Computer and networking terminology often refers to bits and bytes, kilos, megas, gigas, and various abbreviations of Megs, Mbits MB's or more. What are all these about? (The bits in grey are a bit more technical)
Starting at the smallest factor is a bit. One bit is a binary digit which contains a value of either zero or one. (Binary is a number system (base-2) represented by two states. A common example of a binary system is a light switch which can either be on or off. Computers use binary as it is easy to represent in electronics often by using a high or low voltage to differentiate between the two values. It can be used to do all kinds of arithmetic similar to our decimal system (base-10) which goes from zero to nine. Other number systems such as octal (base-8) and hexadecimal (base-16) exist which go from zero to seven, or zero to F (fifteen!) respectively. See here for more information on binary.)
If you take eight bits and group them together, they form a byte. (A byte can be of less or more than eight bits and you may see references to 7-bit bytes to depict this. In these instances, the term 'word' is often used to represent a byte.)
In computer technology, abbreviations are used to refer to bits and bytes. Bits are always represented by a lowercase b. Bytes by an uppercase B.
As computers have advanced, lots of bytes are sent and stored, and thus the kilobyte came about. One kilobyte can mean different things. In the same way as measuring the speed of a car in kilometres per hour, kilo can mean thousands of bytes. That is, one kilobyte is 1000 (10^3) bytes. This is often the value used in telecommunications. However, as computers use a binary numeral system, kilo can have a meaning of 1024 (2^10) bytes in data storage.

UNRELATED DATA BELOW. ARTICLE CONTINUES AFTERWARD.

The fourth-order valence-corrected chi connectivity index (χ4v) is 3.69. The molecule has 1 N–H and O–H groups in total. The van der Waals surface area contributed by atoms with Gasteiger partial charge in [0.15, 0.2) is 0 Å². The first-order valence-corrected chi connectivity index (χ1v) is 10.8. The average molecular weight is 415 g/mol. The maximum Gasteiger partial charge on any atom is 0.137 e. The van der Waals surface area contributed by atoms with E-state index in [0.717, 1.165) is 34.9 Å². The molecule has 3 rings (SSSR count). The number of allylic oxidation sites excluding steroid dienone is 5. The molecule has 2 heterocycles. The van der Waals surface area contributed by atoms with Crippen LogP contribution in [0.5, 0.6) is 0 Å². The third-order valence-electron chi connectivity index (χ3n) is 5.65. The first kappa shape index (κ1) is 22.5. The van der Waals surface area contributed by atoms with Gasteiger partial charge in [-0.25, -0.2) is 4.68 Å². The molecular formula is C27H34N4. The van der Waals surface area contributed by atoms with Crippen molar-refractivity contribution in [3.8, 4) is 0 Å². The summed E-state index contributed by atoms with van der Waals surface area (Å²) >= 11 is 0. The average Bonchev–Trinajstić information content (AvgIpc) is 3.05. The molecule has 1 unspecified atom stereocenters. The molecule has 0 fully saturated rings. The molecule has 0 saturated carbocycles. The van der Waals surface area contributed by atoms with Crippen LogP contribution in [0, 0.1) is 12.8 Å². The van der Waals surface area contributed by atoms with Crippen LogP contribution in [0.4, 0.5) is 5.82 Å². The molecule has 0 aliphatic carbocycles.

To differentiate between these two, a lowercase k is normally used to refer to 1000 and an uppercase K to 1024. (International standards disagree that kilo should mean anything other than 1000 and should only be shorthanded with a lowercase k. Kibi has been introduced as an abbreviation to represent 1024 for the computer industry, however this has not been widely accepted and a kilobyte is still often used in reference to 1024 bytes.)
A megabyte (MB) is a multiple of a kilobyte. In fact, its one kilobyte multiplied by itself, so, a kilobyte squared. Thus it can either be 1,000,000 bytes or 1,048,576 bytes depending on whether your kilobyte is 1000 or 1024 bytes.
A gigabyte (GB) is again a multitude of a kilo bigger, so 1000 x 1000 x 1000 (1,000,000,000) or 1024 x 1024 x 1024 (1,073,741,824) bytes.
Hence we come onto abbreviations:
One bit = 1 b
One byte = 1 B (8 bits)
One kilobit = 1 kb (1,000 bits / 1,024 bits)
One kilobyte = 1 kB (8,000 bits / 8,192 bits)
One megabit = 1 Mb (1,000,000 bits / 1,048,576 bits)
One megabyte = 1 MB (8,000,000 bits / 8,388,608 bits)
One gigabit = 1 Gb (1,000,000,000 bits / 1,073,741,824 bits)
One gigabyte = 1 GB (8,000,000,000 bits / 8,589,934,592 bits)